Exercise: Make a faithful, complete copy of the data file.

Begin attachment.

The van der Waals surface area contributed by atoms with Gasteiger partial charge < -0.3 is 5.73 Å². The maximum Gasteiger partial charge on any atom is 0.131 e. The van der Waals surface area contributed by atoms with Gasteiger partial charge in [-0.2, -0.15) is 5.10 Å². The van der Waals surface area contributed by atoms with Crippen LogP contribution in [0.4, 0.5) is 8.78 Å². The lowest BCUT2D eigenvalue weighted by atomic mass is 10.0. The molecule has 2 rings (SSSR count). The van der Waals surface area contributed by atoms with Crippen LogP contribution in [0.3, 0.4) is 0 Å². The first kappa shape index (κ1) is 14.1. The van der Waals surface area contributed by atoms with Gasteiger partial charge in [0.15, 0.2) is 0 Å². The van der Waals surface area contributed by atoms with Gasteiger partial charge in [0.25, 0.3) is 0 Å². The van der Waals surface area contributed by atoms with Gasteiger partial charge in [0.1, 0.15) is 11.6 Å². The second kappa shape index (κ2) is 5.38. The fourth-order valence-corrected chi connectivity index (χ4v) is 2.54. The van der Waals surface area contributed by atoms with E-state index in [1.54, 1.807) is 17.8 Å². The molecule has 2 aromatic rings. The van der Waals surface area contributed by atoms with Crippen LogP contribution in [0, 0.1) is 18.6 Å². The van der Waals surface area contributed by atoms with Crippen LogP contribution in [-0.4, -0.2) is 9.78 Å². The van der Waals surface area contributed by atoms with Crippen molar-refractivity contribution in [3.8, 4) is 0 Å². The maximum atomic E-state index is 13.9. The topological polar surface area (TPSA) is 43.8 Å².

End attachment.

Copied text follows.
The van der Waals surface area contributed by atoms with Gasteiger partial charge < -0.3 is 5.73 Å². The maximum Gasteiger partial charge on any atom is 0.131 e. The van der Waals surface area contributed by atoms with Gasteiger partial charge in [-0.2, -0.15) is 5.10 Å². The van der Waals surface area contributed by atoms with Crippen LogP contribution in [0.4, 0.5) is 8.78 Å². The lowest BCUT2D eigenvalue weighted by atomic mass is 10.0. The molecule has 2 rings (SSSR count). The van der Waals surface area contributed by atoms with Crippen LogP contribution in [0.3, 0.4) is 0 Å². The first kappa shape index (κ1) is 14.1. The van der Waals surface area contributed by atoms with Gasteiger partial charge in [0.15, 0.2) is 0 Å². The van der Waals surface area contributed by atoms with Gasteiger partial charge in [0.25, 0.3) is 0 Å². The van der Waals surface area contributed by atoms with Gasteiger partial charge in [0.1, 0.15) is 11.6 Å². The second kappa shape index (κ2) is 5.38. The fourth-order valence-corrected chi connectivity index (χ4v) is 2.54. The van der Waals surface area contributed by atoms with E-state index in [1.54, 1.807) is 17.8 Å². The molecule has 2 aromatic rings. The van der Waals surface area contributed by atoms with Crippen LogP contribution in [0, 0.1) is 18.6 Å². The van der Waals surface area contributed by atoms with Crippen LogP contribution in [-0.4, -0.2) is 9.78 Å². The van der Waals surface area contributed by atoms with Crippen molar-refractivity contribution in [3.8, 4) is 0 Å². The maximum atomic E-state index is 13.9. The topological polar surface area (TPSA) is 43.8 Å².